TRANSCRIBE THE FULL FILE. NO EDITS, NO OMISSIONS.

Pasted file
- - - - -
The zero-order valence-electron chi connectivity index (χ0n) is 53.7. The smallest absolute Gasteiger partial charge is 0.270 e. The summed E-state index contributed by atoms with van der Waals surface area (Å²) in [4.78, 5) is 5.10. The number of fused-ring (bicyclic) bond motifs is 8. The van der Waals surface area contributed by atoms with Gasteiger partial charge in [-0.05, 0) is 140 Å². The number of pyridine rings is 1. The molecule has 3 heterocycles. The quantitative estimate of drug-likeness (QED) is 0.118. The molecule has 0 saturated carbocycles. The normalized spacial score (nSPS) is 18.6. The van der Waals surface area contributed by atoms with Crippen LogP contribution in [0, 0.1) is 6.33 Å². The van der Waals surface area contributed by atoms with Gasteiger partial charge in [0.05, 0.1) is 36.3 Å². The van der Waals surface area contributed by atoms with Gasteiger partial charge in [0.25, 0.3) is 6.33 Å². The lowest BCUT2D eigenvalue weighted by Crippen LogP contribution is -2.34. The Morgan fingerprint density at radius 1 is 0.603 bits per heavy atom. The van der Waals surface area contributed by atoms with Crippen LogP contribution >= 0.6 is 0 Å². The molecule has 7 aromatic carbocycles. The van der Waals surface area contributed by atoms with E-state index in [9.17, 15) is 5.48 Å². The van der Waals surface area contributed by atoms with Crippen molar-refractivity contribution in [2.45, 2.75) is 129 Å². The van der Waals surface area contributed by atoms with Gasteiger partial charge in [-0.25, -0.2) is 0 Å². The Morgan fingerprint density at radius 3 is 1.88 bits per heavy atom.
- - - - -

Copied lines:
The zero-order valence-electron chi connectivity index (χ0n) is 53.7. The smallest absolute Gasteiger partial charge is 0.270 e. The summed E-state index contributed by atoms with van der Waals surface area (Å²) in [4.78, 5) is 5.10. The number of fused-ring (bicyclic) bond motifs is 8. The van der Waals surface area contributed by atoms with Gasteiger partial charge in [-0.05, 0) is 140 Å². The number of pyridine rings is 1. The molecule has 3 heterocycles. The quantitative estimate of drug-likeness (QED) is 0.118. The molecule has 0 saturated carbocycles. The normalized spacial score (nSPS) is 18.6. The van der Waals surface area contributed by atoms with Crippen LogP contribution in [0, 0.1) is 6.33 Å². The van der Waals surface area contributed by atoms with Gasteiger partial charge in [0.05, 0.1) is 36.3 Å². The van der Waals surface area contributed by atoms with Gasteiger partial charge in [0.25, 0.3) is 6.33 Å². The lowest BCUT2D eigenvalue weighted by Crippen LogP contribution is -2.34. The Morgan fingerprint density at radius 1 is 0.603 bits per heavy atom. The van der Waals surface area contributed by atoms with Crippen LogP contribution >= 0.6 is 0 Å². The molecule has 7 aromatic carbocycles. The van der Waals surface area contributed by atoms with E-state index in [9.17, 15) is 5.48 Å². The van der Waals surface area contributed by atoms with Crippen molar-refractivity contribution in [2.45, 2.75) is 129 Å². The van der Waals surface area contributed by atoms with Gasteiger partial charge in [-0.25, -0.2) is 0 Å². The Morgan fingerprint density at radius 3 is 1.88 bits per heavy atom.